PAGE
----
Things went smoothly for the most part for the rest of the service. At least the Baptismal crew didn’t leave. Gotta look for the positive.
One thing I’m positive of is that this visiting priest was as gay as my cousin in Georgia. No – I really have a gay (married to a man) male cousin who lives in Georgia that I love. I don’t say it as a put-down, just an observation. If you didn’t get it before the Baptism, you surely did as he flitted down the center aisle (while I held the basin of water from the font for him) using his hand to “sprinkle” everyone with holy water. It was a sight!
After church, we went to Linens’N’Things to buy a digital kitchen scale. If having exact portions is something I’ll be doing for a long time, I want accuracy and easy reading. Then we went over to Red Robin for lunch. We sat at the bar instead of waiting for a table. Wise choice. It was packed.
Then it was home again and back to the family history research. It has struck me that some of the things we find in families today were true over the years as well. What? Glad you asked.
Families are interwoven. This happened more in the early days, when the population was smaller, though it still happens today. Siblings marry outside the main family line. Then their kids marry cousins – because there aren’t many none cousins around. Or it happens a couple of generations removed. Not as obvious, but still cousins.
Families move. In the “old days” families moved to get land or be adventurers. Sometimes it was a couple of brothers who went to live in a new place, then brought their families along. I have been surprised at the amount of movement in the early days. My husband’s family started out in Concord, MA. They moved away from the more settled area to Chelmsford, MA (tell folks in Chelmsford today that they are less “settled” and they’ll laugh in your face). On to Litchfield, NH, Manchester, NH, Nashua, NH, Newbury, NH, Newport, NH, Dorchester, NH — then Connecticut, Vermont, New York, Pennsylvania, Ohio, Illinois, Montana. It’s amazing! I want to figure out how to demonstrate on a map where each successive generation moved to. It will be a map that also shows how this country was settled and changed.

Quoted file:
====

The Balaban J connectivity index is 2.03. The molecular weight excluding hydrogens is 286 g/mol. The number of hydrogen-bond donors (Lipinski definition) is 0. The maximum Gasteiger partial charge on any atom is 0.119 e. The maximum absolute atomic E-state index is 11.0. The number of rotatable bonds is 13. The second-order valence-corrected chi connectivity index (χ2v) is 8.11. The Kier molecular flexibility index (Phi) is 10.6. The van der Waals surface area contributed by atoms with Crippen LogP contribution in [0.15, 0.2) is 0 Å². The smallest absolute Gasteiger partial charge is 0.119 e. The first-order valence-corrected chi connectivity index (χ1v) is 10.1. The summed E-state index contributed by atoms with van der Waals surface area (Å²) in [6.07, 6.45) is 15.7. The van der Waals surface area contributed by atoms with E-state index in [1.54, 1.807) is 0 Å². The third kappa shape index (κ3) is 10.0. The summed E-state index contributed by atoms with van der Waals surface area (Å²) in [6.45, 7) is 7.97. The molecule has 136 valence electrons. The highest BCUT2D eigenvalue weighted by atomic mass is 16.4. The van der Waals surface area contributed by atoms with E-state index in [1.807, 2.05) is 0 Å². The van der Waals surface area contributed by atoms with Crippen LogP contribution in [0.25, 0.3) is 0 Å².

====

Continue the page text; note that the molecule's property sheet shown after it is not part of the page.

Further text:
The census has been very helpful in finding not only people, but eventually their occupations (not listed in the earliest census listings). Again, you see the move within your own family from the farm to the mills; from little education to college; from caring for the disabled at home to sending them to state institutions. I have also noticed that the total population claimed by the census in any year can be wrong – overstated, generally. This is because during transitional times, persons were often listed as residing in more than one place. I’ve found this most often with young adults who were listed as living with the main family on the farm but also listed as residing in a boarding house in a mill town where they worked. It gets a little confusing until you realize what’s going on.
Well, I’d better go make myself “beautiful” for the gyne visit. Don’t want to be late for a triennial appointment!